A popular theory of truth is that between cultures, truth is ‘relative’. This is often taken to mean that each culture can make its own legitimate claims to truth and can independently generate truth – even if between two cultures, all said truths are mutually exclusive and contradictory. In this essay, I will argue for the claim that even if we accept the conditions put forward by cultural relativists, objective truth is still possible. I will first analyse the relativist claim, with a focus on the theories of Thomas Kuhn and Michel Foucault. Then I will show that we can accept their theories and still have objective truth through the notion of objectivity Immanuel Kant puts forward.
Thomas Kuhn described a scientific model as a ‘paradigm’: a structure that dictates which scientific theories are acceptable and which aren’t. One interprets the world through a paradigm, and if one would be situated in a different paradigm, one would see a different world.Kuhn gives us a striking example: that of the stone on a rope. If one would release a stone on a rope from up high, Aristotelians would see a stone of which the fall was restricted by the rope, while Newtonians would see a pendulum-like motion. Both of these theories are, as Kuhn notes, just as accurate a description of what we see. Still, due to the new Newtonian paradigm there came into the world a pendulum, which had been absent for the Aristotelians. A paradigm is therefore a framework through which a particular scientific community perceives the world, creating the facts which they see – where the Aristotelians saw a restricted fall, the Newtonians saw a pendulum. According to the paradigm theory, both the Aristotelian and the Newtonian would be right to say that what they saw was correct. This amounts to saying that it isn’t merely opinions that change throughout the ages in a somewhat linear fashion, a progression which makes sure that wrong opinions get lost and more and more true opinions are gathered, but it instead amounts to saying that when a new paradigm is adopted, what is true itself changes.
Michel Foucault proposes a similar theory but doesn’t restrict his to scientific paradigms but to something more general; something which, in reference to Kuhn, we could call ‘cultural paradigms.’ Foucault calls this an episteme, which he describes as a ‘historical a priori’: ‘This a priori is what, in a given period, delimits in the totality of experience a field of knowledge, defines the mode of being of the objects that appear in that field, provides man’s everyday perception with theoretical powers, and defines the conditions in which he can sustain a discourse about things that is recognized to be true.’Via this quote we can see the parallels between Foucault’s episteme and the Kuhnian paradigm: they are both a priori frameworks that govern our outlook on the world, and we recognize objects and relations between objects through these frameworks. This means that they also govern the things we view as fact, what we determine to be ethical behaviour, and determine the meaning of individual objects, signs, and define the relation between these.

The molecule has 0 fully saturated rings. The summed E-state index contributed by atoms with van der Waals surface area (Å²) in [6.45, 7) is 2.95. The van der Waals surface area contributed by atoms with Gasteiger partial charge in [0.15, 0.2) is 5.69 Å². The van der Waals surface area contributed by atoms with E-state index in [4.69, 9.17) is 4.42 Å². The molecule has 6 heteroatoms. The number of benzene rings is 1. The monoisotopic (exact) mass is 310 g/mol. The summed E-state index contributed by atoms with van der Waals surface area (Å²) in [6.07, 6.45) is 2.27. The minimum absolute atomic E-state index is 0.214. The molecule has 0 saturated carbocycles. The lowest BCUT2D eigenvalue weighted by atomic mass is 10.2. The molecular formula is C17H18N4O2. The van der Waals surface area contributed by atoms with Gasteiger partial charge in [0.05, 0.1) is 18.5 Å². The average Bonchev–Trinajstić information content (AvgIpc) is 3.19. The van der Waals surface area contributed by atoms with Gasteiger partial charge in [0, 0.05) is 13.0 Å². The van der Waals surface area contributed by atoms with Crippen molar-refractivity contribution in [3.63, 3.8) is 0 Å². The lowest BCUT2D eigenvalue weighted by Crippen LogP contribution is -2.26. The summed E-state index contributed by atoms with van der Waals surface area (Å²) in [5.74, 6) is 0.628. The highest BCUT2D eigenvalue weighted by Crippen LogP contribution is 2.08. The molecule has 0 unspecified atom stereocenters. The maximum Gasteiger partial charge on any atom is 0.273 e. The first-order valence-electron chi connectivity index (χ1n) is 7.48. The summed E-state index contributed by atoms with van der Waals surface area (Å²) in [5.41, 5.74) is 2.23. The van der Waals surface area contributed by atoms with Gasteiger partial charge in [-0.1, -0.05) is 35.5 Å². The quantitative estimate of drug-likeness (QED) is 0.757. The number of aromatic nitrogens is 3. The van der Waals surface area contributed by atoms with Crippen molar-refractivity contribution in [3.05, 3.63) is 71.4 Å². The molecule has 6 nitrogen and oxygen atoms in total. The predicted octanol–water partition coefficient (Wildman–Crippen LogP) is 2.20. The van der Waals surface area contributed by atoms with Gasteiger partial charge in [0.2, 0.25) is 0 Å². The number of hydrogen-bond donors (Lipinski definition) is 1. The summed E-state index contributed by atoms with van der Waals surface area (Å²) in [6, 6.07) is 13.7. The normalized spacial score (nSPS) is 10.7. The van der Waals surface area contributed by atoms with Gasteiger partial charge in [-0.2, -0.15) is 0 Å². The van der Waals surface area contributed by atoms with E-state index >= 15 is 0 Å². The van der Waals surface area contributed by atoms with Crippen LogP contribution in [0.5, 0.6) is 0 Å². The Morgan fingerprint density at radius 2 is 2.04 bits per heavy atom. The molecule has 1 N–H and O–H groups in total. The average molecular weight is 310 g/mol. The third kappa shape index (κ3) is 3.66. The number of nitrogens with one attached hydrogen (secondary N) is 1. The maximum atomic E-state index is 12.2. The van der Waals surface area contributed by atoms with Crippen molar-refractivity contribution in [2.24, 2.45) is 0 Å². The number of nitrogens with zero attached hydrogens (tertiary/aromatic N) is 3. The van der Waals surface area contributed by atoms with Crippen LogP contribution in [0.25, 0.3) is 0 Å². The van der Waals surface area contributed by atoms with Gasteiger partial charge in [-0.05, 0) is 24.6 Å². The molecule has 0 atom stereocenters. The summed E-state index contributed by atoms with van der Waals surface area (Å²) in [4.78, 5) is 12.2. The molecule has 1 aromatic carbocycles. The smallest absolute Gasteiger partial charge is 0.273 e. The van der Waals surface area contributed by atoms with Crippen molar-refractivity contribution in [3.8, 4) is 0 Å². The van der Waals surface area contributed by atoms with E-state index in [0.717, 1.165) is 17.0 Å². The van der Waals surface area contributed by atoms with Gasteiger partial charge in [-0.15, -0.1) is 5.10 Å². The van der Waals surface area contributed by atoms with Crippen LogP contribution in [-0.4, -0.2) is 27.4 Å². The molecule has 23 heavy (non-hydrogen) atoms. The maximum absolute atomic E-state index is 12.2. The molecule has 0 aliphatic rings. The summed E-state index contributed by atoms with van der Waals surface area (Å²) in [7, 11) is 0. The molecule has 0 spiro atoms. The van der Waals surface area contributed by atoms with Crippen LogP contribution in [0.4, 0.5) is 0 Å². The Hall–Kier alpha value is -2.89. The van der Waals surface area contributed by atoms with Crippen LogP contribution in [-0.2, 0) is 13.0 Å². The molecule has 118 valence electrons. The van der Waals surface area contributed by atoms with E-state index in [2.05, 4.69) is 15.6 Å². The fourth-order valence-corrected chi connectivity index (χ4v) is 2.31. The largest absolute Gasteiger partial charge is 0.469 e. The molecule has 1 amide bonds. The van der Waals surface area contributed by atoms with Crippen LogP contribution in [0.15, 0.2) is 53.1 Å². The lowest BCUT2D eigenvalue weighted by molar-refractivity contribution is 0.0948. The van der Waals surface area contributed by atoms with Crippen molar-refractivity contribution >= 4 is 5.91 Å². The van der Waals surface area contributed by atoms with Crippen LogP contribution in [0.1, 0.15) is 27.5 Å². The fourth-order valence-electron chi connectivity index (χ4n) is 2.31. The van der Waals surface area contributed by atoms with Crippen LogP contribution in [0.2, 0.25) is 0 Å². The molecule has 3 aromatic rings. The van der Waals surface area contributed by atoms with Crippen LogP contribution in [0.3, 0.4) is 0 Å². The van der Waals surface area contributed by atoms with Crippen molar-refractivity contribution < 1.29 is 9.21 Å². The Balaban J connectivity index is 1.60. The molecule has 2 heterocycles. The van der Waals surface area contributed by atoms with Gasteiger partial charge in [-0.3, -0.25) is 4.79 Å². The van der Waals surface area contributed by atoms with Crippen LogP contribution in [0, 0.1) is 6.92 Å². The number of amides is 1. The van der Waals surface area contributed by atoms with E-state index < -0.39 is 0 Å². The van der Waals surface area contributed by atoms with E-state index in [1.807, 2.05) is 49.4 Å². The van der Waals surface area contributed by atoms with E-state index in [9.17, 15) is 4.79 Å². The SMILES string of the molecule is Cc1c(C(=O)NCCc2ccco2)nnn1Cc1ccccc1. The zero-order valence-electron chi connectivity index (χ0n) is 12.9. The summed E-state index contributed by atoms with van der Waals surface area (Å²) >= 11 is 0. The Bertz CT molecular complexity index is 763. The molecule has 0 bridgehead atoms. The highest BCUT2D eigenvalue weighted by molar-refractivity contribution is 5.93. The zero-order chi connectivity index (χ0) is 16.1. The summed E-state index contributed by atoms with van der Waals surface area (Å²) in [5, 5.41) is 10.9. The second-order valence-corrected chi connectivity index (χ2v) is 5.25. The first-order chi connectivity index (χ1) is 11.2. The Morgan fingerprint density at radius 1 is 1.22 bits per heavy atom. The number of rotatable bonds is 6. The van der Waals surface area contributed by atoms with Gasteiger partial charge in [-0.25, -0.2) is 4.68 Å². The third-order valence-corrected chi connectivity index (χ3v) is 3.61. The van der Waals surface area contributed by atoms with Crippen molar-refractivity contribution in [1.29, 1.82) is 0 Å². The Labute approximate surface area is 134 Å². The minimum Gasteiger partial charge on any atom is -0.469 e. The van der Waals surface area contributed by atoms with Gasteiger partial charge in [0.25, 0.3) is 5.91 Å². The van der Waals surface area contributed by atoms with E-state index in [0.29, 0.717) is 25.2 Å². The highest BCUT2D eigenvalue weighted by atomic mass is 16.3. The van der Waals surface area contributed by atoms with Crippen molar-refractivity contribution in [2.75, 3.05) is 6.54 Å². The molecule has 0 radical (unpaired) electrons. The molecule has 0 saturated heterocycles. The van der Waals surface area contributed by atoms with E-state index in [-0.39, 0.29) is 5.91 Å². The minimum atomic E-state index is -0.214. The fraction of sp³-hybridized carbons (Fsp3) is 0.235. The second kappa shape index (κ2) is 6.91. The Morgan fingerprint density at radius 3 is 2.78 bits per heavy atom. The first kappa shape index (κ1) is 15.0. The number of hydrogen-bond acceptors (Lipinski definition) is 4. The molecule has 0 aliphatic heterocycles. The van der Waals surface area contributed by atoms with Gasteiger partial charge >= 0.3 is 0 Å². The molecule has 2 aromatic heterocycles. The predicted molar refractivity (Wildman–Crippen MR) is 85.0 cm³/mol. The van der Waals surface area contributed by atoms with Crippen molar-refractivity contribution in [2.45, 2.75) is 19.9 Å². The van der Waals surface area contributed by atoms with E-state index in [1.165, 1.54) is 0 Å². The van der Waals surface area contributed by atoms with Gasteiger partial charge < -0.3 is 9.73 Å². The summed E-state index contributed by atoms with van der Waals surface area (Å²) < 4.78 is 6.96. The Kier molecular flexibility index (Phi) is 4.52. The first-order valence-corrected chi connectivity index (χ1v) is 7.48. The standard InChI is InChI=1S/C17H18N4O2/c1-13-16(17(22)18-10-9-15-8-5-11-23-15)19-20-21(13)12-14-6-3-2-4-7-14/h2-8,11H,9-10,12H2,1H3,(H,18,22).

However, there are some important differences between paradigms and epistemes. Kuhn’s paradigm can differ from science to science: the ways of doing science in biology is certainly very different from the paradigm used in linguistics. Foucault’s episteme points to something deeper, namely the axiomatic beliefs that all scientists across all paradigms in a specific culture hold. That is why I dubbed it a ‘cultural paradigm’ above – it dictates what is taken to be true, not just in one scientific paradigm, but in an entire culture.
It is important to note that paradigms and epistemes, in the interpretation of relativists, are arbitrary. There is no particular reason why a paradigm is the way it is: there isn’t a fundamentally ‘correct’ way of seeing the swinging stone, whether as a pendulum or as a restricted fall. The difference between these two ways of looking at the world is one not grounded in some deeper objective epistemological fact, but merely in an arbitrary change of prominent theories – or a shift in the ‘culture’s epistemological network’.
With all these points in mind, the argument for relativity is the following:
if i) Cultural paradigms are the sole generator of facts, values and meaning; and ii) Cultural paradigms are arbitrary and independent from other cultural paradigms; then iii) Truth can be different for every culture,and therefore iv) There is no objective truth.